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Passive acoustic detection of a small remotely operated vehicle
|Cai Meng r.pdf||Version for non-UH users. Copying/Printing is not permitted||3.36 MB||Adobe PDF||View/Open|
|Cai Meng uh.pdf||Version for UH users||3.44 MB||Adobe PDF||View/Open|
|Title:||Passive acoustic detection of a small remotely operated vehicle|
|Date Issued:||Aug 2011|
|Publisher:||[Honolulu] : [University of Hawaii at Manoa], [August 2011]|
|Abstract:||This project quantifies the feasibility of passive acoustic detection of a small commercial off-the-shelf (COTS) remotely operated vehicle (ROV) by experimentally characterizing the acoustic signature and hydrodynamic flow associated with the motion of ROV.|
Three experiments are conducted as parts of this characterization in this project. These trials are conducted in a small laboratory test tank, a larger outdoor test tank and a shallow-water coastal ocean environment. The laboratory tank test consists of a stationary hydrophone to detect the acoustic emissions, while simultaneously measuring the flow field using particle image velocimetry (PIV) system. Based on a variety of maneuvers in the test tank, the experiments are quantified by the acoustic signatures of the ROV. Also, we predict the capabilities of acoustically detecting an ROV in typical ocean environments such as shallow-water, ports and harbors, and deep-ocean environment. In addition, this thesis reports the results of a series of underwater detection trials in the field to verify the laboratory demonstration and analytical moderns. The intention is to experimentally measure the signal-to-noise ratio (SNR) of the ROV acoustic signature, as a function of distance between the ROV and acoustic receivers in the shallow-water ocean environment.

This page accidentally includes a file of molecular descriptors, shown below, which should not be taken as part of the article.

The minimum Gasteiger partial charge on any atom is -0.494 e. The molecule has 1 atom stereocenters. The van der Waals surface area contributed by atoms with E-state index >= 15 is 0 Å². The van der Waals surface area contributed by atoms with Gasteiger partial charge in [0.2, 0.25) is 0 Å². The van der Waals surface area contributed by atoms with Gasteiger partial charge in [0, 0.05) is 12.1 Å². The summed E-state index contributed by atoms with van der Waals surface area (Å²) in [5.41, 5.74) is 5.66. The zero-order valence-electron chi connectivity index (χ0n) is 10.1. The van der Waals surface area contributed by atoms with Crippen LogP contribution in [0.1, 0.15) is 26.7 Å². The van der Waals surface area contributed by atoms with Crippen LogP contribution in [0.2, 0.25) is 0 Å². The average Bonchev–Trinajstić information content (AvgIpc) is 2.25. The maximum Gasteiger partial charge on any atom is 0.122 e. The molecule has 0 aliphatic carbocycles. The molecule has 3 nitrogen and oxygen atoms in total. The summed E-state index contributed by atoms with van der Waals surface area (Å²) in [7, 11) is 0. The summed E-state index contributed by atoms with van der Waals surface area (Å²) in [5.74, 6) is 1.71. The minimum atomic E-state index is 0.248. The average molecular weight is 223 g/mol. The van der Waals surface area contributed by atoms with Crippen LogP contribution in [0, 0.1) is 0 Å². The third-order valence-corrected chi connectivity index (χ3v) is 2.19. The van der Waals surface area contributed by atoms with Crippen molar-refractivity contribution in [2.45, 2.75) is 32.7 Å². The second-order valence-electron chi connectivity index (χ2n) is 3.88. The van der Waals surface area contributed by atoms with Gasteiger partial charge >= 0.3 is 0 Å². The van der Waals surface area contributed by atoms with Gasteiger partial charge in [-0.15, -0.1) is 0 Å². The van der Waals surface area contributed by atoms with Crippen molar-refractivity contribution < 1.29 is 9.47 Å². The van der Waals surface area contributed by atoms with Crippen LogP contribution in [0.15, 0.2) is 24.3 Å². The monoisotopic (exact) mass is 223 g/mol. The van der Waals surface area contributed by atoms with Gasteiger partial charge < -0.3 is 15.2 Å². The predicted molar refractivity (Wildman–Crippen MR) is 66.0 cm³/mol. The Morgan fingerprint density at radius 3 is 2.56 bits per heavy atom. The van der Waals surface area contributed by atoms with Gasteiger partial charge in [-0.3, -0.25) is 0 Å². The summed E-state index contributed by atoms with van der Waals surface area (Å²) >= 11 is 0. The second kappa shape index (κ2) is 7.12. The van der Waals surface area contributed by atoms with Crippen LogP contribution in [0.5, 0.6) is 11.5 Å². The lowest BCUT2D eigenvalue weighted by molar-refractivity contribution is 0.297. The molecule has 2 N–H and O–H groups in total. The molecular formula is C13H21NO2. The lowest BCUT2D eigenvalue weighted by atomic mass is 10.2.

On the basis of experimental analysis, we present that the most significant contribution for ROV acoustic detection is from electric motors with signal frequency range of around 400-500 Hz. The detectable distance range with ambient noise at 116 dB re 1 uPa is between 15 m and 22 m away in a noisy littoral environment. Combined with the experimental analysis, we state the comparison between the acoustic predicted levels of the ROV with the measured results.
Finally, this project demonstrates the feasibilities of acoustical detection of a small ROV in the port environment. As a result, we conclude the experimental studies with later highlights and future research.
|Description:||M.S. University of Hawaii at Manoa 2011.|
Includes bibliographical references.
|Appears in Collections:||
M.S. - Mechanical Engineering|
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